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Microsoft's CodePlex Foundation has credibility issues already, critic says

Lopsided structure puts at risk the prospect of widespread participation

By , Network World
September 17, 2009 04:15 PM ET

Network World - Microsoft’s new CodePlex Foundation has serious flaws to correct if it wants to become a credible force in the open source industry, and attract a diverse collection of developers and participants, according to an expert in forming consortia and foundations.

Andy Updegrove, a lawyer and founder of ConsortiumInfo.org, says Microsoft has created with CodePlex a rigid foundation that has almost no wiggle room and a poorly crafted governance structure that concentrates authority at the top and leaves little power to others that might join the foundation.

With the current structure, Updegrove says Microsoft will have a Herculean task in creating an open forum and convincing people of the software giant’s true intentions, especially given its strained relationship with the open source community.

“They have not done a good job articulating the value proposition for the community and at the same time they have not come up with a convincing framework to make them feel safe,” says Updegrove.

His reaction comes on the heels of last week’s creation by Microsoft of the CodePlex Foundation. The foundation’s stated goal is “to enable the exchange of code and understanding among software companies and open source communities.” The foundation, funded with $1 million from Microsoft, includes four Microsoft employees among the six-person Board of Directors and another six employees on the 12-person Board of Advisors.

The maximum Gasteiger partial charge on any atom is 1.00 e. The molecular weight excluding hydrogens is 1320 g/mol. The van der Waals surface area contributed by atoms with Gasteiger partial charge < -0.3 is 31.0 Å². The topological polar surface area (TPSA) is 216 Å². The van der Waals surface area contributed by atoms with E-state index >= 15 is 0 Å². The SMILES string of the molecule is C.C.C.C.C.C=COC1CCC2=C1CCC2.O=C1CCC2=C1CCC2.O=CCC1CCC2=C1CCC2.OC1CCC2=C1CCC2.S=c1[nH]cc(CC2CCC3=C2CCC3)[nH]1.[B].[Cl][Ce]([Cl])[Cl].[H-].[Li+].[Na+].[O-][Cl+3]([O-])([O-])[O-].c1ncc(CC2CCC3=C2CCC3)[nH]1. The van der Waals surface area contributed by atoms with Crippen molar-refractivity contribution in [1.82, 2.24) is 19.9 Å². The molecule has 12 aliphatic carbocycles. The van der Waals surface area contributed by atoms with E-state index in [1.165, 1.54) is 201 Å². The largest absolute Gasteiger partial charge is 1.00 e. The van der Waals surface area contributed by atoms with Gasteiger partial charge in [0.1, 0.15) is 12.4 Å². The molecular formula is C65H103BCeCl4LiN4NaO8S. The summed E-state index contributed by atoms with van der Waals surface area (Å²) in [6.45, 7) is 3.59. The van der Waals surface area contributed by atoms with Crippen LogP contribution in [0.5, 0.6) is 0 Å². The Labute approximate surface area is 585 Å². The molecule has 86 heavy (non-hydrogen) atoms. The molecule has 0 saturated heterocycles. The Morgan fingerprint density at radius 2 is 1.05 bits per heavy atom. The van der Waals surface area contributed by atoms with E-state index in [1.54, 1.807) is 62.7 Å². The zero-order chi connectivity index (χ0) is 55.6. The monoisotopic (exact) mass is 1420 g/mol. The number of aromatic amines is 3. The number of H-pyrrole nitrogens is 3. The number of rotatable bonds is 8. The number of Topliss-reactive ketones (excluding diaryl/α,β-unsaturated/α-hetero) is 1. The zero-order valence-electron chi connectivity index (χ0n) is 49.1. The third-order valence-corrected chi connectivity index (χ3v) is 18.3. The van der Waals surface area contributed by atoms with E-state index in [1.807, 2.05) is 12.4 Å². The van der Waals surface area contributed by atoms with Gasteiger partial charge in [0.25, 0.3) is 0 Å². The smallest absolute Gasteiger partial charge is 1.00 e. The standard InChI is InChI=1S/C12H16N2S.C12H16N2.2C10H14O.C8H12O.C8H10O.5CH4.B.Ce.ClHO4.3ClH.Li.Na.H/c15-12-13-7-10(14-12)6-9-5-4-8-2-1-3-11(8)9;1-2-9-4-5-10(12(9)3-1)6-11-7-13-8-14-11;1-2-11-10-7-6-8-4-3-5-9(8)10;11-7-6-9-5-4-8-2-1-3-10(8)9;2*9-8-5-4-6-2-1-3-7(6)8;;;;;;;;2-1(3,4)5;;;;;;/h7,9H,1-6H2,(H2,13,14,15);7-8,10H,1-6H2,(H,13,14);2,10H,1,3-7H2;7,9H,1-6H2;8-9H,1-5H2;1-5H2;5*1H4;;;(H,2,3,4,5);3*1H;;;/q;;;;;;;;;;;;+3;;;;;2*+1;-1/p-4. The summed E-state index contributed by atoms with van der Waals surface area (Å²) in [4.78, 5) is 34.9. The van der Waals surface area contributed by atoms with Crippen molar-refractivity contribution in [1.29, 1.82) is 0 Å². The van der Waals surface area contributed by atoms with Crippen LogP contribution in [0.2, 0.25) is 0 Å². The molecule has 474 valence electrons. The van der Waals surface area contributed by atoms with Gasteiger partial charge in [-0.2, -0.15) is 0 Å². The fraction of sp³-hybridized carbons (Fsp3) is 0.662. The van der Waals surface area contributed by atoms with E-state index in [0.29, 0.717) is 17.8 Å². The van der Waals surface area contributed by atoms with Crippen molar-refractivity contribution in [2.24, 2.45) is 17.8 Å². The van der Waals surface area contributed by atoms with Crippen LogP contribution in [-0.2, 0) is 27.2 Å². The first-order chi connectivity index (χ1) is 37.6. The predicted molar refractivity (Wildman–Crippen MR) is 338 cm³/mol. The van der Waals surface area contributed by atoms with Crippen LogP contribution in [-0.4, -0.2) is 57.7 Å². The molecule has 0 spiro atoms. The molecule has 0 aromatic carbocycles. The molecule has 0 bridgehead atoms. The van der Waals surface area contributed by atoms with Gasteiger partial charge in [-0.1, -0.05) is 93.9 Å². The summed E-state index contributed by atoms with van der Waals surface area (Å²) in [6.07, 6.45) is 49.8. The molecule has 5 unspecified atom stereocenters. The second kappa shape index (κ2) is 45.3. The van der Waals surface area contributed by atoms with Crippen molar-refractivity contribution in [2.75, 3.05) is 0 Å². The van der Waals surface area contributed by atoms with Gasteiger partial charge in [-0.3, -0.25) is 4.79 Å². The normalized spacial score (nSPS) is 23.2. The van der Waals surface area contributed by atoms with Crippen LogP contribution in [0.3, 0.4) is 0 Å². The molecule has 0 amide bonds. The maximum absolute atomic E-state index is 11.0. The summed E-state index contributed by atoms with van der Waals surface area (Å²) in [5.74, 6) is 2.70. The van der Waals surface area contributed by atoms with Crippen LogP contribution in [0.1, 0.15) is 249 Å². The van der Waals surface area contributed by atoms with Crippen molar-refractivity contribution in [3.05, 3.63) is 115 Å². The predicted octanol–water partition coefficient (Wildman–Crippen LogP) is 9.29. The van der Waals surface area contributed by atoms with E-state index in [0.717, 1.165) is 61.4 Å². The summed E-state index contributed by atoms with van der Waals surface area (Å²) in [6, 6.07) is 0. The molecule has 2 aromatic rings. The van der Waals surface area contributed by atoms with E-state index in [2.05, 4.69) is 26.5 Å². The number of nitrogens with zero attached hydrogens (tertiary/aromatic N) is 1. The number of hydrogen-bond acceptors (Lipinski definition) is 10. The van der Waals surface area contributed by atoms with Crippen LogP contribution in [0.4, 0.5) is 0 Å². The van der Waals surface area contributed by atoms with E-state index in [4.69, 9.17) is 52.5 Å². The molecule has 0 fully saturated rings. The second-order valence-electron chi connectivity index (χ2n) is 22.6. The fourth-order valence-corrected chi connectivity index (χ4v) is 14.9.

The foundation says the board is a placeholder and will act as a search committee for a permanent board that will include only five members. The board’s interim president is Microsoft’s open source guru Sam Ramji, who announced after the formation of CodePlex that he is leaving Microsoft next month to join a cloud computing startup.

Updegrove, an open source and standards advocate who sits on the board of the American National Standards Institute (ANSI) and formerly was on the board of directors at the Linux Foundation, says that while CodePlex has noble goals, it hasn’t organized itself for success.

“If you are thinking about a quote unquote consensus organization, which is what I would say such an organization as this needs to be to have success, to have five people run the show is not a smart way to do it,” says Updegrove.

He says that is especially true when Microsoft is the founding member.

“Microsoft has to try harder to convince people its heart is in the right place because so often it hasn't been there [with open source],” says Updegrove. “Microsoft can’t control [the foundation].”

He says the Eclipse Foundation is a perfect example. Once IBM gave up control, the foundation, which now has 170 members, took off and became a success. Eclipse has 14 people on its board and each one has influence over the strategic direction of the foundation.

Updegrove laid out in a blog post five things Microsoft must change if they want to be successful: create a board with no fewer than 11 members, allow companies to have no more than one representative on the Board of Directors or Board of Advisors, organize board seats by category, establish membership classes with rights to nominate and elect directors, and commit to an open membership policy.

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